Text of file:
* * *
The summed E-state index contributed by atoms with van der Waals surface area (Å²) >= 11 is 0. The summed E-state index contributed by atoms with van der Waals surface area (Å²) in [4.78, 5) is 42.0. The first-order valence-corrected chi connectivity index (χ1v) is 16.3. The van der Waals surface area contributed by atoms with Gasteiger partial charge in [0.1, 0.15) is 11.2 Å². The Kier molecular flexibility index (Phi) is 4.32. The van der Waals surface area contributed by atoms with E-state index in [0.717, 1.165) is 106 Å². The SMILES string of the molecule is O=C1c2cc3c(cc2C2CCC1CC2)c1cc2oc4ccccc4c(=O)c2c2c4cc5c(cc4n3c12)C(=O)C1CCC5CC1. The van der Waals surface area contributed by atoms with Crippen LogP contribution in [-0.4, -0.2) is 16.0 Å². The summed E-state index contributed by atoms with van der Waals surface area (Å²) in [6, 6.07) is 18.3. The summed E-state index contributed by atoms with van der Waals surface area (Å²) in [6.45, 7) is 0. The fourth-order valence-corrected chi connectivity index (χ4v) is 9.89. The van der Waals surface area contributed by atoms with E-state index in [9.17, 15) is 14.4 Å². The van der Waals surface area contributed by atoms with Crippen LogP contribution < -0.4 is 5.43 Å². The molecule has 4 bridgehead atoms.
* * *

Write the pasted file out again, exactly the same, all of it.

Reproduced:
The summed E-state index contributed by atoms with van der Waals surface area (Å²) >= 11 is 0. The summed E-state index contributed by atoms with van der Waals surface area (Å²) in [4.78, 5) is 42.0. The first-order valence-corrected chi connectivity index (χ1v) is 16.3. The van der Waals surface area contributed by atoms with Gasteiger partial charge in [0.1, 0.15) is 11.2 Å². The Kier molecular flexibility index (Phi) is 4.32. The van der Waals surface area contributed by atoms with E-state index in [0.717, 1.165) is 106 Å². The SMILES string of the molecule is O=C1c2cc3c(cc2C2CCC1CC2)c1cc2oc4ccccc4c(=O)c2c2c4cc5c(cc4n3c12)C(=O)C1CCC5CC1. The van der Waals surface area contributed by atoms with Crippen LogP contribution in [-0.4, -0.2) is 16.0 Å². The summed E-state index contributed by atoms with van der Waals surface area (Å²) in [6, 6.07) is 18.3. The summed E-state index contributed by atoms with van der Waals surface area (Å²) in [6.45, 7) is 0. The fourth-order valence-corrected chi connectivity index (χ4v) is 9.89. The van der Waals surface area contributed by atoms with E-state index in [9.17, 15) is 14.4 Å². The van der Waals surface area contributed by atoms with Crippen LogP contribution < -0.4 is 5.43 Å². The molecule has 4 bridgehead atoms.